They are releasing a report [on the GRU] that’s like one you’d almost expect to see from Mandiant or CrowdStrike. And it’s really, really credible coming from the NSA … and it’s what people expect them to do but being specific about what to look for and what they’re seeing really is valuable. The challenge is how to get that out and operationalized for all companies. It’s not just the Fortune 100 that needs it; it’s every company these days relying on digital infrastructure to operate. And that’s gonna be a big challenge: How do you get it out there?
The Edge: How can NSA earn the trust of private industry about sharing threat/attack information and threat intelligence? How can NSA convince them they will get fair sharing?
Liu: The NSA’s mission has evolved now to also protect private industry to protect itself by sharing information.
So the nature of the mission allows NSA to potentially have more of an impact on a proactive stance, and I think that’s the cool part of what they’re doing with the Cybersecurity Collaboration Center. The information NSA released in collaboration with the other agencies is an example of the direction everyone hopes they are going in.
I hope they … continue to lean in more in the threat area and experiment more in sharing that information. It’s always a really delicate balance between giving up tradecraft and knowledge while helping people protect themselves. l get the sense they [decided to take this approach] even if it means giving up some of their tradecraft and information because, net-net, it’s better from a mission perspective … it lets them directly help private industry, and puts us even farther ahead.
The Edge: How significant is the formation of the Cybersecurity Collaboration Center? Does it actually mean much to midsize or smaller organizations? Or is it just beneficial for large organizations?
Liu: Now the NSA is able to operationalize this and distribute it to more than the Fortune 100.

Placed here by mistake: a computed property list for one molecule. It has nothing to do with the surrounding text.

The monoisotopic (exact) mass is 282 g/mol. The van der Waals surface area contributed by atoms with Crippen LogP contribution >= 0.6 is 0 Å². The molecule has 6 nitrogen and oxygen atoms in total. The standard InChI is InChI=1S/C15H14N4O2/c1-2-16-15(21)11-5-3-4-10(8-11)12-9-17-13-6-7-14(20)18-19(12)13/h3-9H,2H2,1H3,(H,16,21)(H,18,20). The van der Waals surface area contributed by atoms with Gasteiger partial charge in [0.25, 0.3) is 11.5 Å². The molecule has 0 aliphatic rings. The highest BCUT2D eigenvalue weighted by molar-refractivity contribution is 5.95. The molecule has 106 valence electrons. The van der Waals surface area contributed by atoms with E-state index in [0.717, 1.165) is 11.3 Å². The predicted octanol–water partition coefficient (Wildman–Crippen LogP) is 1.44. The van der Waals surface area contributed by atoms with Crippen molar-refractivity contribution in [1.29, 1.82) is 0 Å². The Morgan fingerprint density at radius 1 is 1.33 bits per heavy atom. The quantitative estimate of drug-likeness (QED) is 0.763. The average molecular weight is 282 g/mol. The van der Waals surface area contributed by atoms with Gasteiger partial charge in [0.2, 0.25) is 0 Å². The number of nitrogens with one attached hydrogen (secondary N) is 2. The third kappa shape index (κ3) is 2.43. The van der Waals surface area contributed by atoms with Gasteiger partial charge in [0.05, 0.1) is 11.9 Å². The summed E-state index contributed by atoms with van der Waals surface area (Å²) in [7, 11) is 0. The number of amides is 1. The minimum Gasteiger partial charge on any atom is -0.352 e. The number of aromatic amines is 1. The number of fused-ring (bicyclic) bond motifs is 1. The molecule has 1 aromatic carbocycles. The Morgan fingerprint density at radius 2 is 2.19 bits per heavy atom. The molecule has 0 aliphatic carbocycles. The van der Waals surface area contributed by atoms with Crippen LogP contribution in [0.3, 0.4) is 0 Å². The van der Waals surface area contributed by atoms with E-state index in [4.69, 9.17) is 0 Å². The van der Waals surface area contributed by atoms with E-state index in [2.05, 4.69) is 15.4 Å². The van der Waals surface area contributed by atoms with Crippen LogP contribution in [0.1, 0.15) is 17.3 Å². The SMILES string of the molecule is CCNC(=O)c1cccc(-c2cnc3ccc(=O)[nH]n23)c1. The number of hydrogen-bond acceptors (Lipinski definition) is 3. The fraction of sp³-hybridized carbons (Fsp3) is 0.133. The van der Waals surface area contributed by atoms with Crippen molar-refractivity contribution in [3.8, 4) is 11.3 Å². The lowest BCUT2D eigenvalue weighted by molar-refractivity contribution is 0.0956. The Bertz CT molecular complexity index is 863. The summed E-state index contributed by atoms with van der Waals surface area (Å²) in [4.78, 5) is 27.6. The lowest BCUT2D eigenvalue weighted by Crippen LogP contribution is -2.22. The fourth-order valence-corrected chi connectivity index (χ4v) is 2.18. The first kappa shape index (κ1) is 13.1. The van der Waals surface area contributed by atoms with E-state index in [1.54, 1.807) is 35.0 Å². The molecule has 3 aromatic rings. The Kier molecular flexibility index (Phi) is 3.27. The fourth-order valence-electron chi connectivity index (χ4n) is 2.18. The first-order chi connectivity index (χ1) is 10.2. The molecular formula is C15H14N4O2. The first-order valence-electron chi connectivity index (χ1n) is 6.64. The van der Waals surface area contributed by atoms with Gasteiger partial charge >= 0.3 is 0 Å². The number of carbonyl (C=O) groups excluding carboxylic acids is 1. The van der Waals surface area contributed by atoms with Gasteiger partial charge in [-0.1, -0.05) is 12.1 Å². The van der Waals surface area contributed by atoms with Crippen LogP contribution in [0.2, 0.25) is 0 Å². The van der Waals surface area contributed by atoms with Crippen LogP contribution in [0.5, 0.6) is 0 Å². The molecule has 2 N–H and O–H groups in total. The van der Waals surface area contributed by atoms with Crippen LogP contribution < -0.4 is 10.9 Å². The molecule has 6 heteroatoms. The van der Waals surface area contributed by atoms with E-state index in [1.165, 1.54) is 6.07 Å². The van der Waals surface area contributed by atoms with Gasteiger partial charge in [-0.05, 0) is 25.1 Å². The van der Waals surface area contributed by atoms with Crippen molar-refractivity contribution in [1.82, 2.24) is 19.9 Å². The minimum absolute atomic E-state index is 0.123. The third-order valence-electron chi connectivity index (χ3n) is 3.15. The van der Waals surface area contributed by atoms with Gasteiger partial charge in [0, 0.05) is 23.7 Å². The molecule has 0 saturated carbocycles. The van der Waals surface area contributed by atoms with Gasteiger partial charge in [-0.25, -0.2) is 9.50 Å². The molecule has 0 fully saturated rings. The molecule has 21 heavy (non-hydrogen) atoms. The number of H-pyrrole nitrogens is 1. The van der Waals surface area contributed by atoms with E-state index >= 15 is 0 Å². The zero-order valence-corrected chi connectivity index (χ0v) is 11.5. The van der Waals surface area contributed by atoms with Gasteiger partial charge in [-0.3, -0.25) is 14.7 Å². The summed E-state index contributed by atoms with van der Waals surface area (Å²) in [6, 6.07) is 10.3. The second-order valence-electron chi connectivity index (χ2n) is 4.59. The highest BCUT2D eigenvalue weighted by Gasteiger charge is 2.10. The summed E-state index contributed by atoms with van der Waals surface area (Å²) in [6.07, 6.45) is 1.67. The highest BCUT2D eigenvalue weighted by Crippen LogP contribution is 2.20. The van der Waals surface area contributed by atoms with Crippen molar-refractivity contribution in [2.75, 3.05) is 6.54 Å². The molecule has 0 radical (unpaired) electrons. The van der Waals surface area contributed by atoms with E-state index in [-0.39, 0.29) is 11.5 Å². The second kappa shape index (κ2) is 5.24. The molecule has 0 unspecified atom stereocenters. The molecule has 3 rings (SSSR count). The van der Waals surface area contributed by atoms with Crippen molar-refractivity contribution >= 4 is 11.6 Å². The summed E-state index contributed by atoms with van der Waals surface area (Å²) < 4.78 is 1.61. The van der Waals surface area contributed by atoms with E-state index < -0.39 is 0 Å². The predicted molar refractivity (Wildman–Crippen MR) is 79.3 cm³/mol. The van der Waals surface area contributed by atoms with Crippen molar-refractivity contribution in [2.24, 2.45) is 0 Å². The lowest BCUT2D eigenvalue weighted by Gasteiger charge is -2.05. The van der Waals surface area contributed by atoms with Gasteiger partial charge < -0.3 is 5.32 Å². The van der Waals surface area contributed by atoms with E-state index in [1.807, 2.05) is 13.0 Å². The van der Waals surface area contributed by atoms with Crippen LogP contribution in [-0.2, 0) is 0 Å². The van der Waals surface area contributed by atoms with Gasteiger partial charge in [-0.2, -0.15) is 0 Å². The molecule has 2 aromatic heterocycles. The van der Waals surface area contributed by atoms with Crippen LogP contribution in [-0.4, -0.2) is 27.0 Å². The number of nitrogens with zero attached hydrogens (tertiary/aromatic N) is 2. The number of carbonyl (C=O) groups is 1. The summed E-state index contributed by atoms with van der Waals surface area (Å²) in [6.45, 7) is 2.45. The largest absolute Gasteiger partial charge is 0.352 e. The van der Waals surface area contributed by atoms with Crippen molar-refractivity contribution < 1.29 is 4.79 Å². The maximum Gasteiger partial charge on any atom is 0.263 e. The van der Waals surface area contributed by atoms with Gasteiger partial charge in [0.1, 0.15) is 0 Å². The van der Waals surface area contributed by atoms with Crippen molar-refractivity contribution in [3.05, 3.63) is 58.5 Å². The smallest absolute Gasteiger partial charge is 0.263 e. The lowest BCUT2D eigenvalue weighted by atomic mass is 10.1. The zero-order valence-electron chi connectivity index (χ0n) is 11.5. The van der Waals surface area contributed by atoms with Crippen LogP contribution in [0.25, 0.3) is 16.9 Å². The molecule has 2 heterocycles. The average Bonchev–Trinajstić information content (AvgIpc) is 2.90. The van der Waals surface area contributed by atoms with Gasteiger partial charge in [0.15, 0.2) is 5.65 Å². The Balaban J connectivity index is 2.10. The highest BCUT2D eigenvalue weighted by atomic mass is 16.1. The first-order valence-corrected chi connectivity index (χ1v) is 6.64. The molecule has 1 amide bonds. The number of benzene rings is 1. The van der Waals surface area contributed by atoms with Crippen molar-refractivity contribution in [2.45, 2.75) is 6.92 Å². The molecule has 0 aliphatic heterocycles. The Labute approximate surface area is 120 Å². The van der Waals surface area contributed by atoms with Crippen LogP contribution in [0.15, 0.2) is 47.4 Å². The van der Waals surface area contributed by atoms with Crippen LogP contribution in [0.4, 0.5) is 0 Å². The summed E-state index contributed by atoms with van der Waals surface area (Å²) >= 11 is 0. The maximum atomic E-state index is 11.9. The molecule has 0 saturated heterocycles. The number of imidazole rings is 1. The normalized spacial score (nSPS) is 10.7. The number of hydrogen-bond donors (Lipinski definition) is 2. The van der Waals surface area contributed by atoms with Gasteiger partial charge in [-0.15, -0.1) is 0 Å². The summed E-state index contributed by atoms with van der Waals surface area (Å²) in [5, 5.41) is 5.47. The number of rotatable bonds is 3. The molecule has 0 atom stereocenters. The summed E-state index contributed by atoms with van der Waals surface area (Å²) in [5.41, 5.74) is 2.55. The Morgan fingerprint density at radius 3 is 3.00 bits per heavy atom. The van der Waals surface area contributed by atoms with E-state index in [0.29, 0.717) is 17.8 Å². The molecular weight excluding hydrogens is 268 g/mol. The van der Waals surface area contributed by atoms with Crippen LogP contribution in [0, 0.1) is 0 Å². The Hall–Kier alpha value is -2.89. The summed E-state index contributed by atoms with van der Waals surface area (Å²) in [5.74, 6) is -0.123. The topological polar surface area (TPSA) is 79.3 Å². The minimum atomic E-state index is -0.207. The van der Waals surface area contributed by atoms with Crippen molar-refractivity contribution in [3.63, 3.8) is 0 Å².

Let’s make it something different, something that can actually get to the midmarket organizations or SMBs served by MSPs so they can get protection somewhere, even if it’s somehow trickled down or passed through. But NSA’s capabilities and knowledge, tactics, and techniques are nation-state caliber: They’re one of the best in the world. So of course everyone could learn from them.
Conversely, I would say there’s actually a lot to be learned [by the NSA] in the other direction as well.
They need to treat non-big companies as customers and reach out and figure out how they can consume and utilize the intelligence you are willing share, and go figure out how to get it in front of them so that it’s useful immediately — actually understand how 95% of the rest of the industry needs to be using [intelligence] as well.
The Edge: What does the more public-facing, private-sector-collaborating NSA mean for its major nation-state adversaries like APT28?
Liu: Every situation like this, whether it’s people battling over control of an operating system or of networks at scale, always boils down to a cat-and-mouse game. It will forever be a cat-and-mouse game. This is another way that you’re raising the bar, making it more difficult, and the attackers will continue to evolve. But that is the game you’ve signed up for. You have to continue to play.
Defenders just need to do a handful of things to really improve their security … so that only the top 10% [of attackers] could get in: multifactor authentication, making sure you don’t have bad passwords, patching, and just configuring existing options within existing software that you have the right way so it can’t be taken advantage of.
Kelly Jackson Higgins is the Executive Editor of Dark Reading. She is an award-winning veteran technology and business journalist with more than two decades of experience in reporting and editing for various publications, including Network Computing, Secure Enterprise … View Full Bio